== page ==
The implications of this simple definition are profound:
- The user’s behavior should change after you ship the feature
- Measuring the user’s behavioral changes is a must
- The change in user behavior must cause a positive business impact (for example, increasing revenue)
Becoming an Outcome-Focused Team
For many teams, the pressure to remain a Feature Factory comes from organizational structures that reinforce that model. Large companies build systems of incentives for sales reps to sell future capabilities, and new customers come on board with the promise of the team delivering those features on time. Experimentation appears wasteful and risky, user-focused learning diminishes, and the engineers get measured on predictability of hitting ship dates, regardless of the actual user value of what they ship.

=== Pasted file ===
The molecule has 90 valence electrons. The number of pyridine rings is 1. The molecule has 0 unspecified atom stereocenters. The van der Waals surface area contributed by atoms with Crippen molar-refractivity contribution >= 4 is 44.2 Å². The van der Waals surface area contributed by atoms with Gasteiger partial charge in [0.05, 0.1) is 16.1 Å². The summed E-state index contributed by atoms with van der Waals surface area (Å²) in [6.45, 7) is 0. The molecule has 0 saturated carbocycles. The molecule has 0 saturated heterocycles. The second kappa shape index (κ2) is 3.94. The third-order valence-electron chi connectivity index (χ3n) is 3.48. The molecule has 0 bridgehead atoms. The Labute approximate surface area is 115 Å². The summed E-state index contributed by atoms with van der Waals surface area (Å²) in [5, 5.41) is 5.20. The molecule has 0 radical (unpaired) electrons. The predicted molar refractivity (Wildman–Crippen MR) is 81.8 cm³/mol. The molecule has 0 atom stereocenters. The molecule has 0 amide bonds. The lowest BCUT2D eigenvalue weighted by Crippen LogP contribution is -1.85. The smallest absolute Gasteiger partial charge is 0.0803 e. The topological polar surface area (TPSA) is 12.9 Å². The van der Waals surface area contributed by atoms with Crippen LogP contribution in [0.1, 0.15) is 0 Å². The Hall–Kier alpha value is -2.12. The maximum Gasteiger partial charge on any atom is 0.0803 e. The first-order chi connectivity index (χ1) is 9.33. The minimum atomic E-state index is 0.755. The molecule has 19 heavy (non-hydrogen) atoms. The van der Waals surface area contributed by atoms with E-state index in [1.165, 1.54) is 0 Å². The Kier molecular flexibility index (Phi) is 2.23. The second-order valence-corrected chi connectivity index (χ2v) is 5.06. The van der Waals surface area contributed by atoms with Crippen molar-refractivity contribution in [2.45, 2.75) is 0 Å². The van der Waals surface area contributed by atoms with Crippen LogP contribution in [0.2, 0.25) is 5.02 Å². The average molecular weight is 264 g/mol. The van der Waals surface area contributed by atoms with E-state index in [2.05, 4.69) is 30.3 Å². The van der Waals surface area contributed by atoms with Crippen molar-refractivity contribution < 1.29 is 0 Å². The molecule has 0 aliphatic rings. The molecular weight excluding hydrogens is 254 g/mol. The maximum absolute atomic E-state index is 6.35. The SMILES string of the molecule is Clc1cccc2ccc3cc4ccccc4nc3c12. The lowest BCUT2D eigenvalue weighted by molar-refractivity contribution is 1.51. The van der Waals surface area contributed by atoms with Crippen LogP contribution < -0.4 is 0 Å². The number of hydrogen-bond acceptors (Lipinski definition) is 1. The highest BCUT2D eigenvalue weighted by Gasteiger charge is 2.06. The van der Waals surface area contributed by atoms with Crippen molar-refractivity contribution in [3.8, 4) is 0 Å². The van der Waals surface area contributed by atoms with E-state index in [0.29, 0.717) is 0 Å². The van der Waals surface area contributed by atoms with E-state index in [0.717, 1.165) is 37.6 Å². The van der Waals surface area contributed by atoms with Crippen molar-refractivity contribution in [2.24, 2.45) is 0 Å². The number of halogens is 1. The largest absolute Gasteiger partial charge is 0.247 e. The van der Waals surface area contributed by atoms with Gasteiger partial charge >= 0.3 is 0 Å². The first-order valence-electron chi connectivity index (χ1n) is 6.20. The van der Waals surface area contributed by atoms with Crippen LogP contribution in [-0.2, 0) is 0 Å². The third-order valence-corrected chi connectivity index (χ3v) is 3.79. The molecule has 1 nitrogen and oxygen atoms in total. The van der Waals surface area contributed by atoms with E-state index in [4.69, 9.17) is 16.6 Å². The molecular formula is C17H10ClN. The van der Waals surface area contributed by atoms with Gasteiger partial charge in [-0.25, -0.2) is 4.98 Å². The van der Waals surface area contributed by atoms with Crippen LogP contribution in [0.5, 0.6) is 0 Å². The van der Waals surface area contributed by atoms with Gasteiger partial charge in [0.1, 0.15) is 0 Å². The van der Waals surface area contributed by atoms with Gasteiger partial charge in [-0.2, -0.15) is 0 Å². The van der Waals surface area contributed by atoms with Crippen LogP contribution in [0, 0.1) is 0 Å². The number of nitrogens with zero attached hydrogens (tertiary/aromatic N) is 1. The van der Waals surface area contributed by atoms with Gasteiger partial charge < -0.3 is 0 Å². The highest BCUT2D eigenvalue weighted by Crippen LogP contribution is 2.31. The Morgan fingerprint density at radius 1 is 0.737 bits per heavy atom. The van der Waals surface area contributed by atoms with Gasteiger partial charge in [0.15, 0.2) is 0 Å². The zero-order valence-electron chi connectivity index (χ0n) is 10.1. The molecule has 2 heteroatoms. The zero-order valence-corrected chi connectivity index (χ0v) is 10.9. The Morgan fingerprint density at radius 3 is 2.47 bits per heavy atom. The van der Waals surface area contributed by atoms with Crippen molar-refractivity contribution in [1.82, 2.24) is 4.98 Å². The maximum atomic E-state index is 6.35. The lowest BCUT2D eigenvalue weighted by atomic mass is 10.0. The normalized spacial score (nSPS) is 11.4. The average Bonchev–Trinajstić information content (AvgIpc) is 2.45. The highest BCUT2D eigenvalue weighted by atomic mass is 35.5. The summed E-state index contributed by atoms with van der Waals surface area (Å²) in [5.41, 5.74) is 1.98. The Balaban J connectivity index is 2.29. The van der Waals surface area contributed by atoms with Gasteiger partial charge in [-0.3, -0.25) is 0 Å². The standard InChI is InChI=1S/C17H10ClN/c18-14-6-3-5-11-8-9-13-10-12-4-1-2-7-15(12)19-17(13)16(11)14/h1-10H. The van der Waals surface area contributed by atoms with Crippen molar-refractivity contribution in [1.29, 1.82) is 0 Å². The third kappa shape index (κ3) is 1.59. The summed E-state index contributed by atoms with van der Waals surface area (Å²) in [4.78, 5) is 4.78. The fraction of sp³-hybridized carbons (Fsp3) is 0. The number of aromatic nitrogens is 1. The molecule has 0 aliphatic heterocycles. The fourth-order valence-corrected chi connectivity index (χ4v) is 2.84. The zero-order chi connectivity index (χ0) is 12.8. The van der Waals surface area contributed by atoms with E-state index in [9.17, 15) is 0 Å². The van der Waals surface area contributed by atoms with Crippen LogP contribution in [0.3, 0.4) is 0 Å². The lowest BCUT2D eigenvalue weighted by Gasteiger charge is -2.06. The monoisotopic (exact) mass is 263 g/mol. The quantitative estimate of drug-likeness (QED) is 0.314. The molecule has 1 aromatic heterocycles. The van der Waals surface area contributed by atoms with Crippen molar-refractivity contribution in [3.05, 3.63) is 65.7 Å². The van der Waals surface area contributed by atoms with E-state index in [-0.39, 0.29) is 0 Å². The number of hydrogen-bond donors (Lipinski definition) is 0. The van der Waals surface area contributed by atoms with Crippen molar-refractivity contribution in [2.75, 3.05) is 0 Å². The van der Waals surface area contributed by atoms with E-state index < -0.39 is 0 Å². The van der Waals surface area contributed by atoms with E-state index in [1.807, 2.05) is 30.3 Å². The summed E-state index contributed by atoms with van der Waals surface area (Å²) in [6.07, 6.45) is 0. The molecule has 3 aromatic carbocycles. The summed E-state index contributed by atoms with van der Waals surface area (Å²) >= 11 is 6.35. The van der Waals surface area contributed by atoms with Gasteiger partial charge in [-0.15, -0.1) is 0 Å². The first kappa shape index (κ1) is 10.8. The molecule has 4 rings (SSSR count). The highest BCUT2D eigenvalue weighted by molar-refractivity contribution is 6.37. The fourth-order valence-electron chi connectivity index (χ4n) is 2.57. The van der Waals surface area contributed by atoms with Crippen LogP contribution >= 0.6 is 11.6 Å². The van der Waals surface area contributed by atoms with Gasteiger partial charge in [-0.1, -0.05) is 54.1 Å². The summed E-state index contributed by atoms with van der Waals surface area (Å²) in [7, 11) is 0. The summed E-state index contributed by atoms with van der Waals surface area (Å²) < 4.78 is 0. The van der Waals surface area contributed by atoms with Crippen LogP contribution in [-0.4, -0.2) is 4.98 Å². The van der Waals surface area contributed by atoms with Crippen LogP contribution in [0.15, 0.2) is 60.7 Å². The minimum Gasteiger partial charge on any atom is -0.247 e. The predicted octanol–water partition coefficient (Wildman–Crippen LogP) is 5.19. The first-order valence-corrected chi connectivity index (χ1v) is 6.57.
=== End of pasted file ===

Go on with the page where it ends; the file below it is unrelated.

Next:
It’s not a simple task to switch from Feature Factory mode to being outcome-focused, but small steps can be taken that make a big difference. One of those high-leverage changes is to stop using the word “can” in your backlog’s user stories.
The Problem With “Can”
It’s common to see user stories and requirements like this in JIRA projects and issue trackers everywhere:
- Trial users can upload a new file on the custom logo settings page
- Admin users can view all the active accounts
- Users can log out from the home page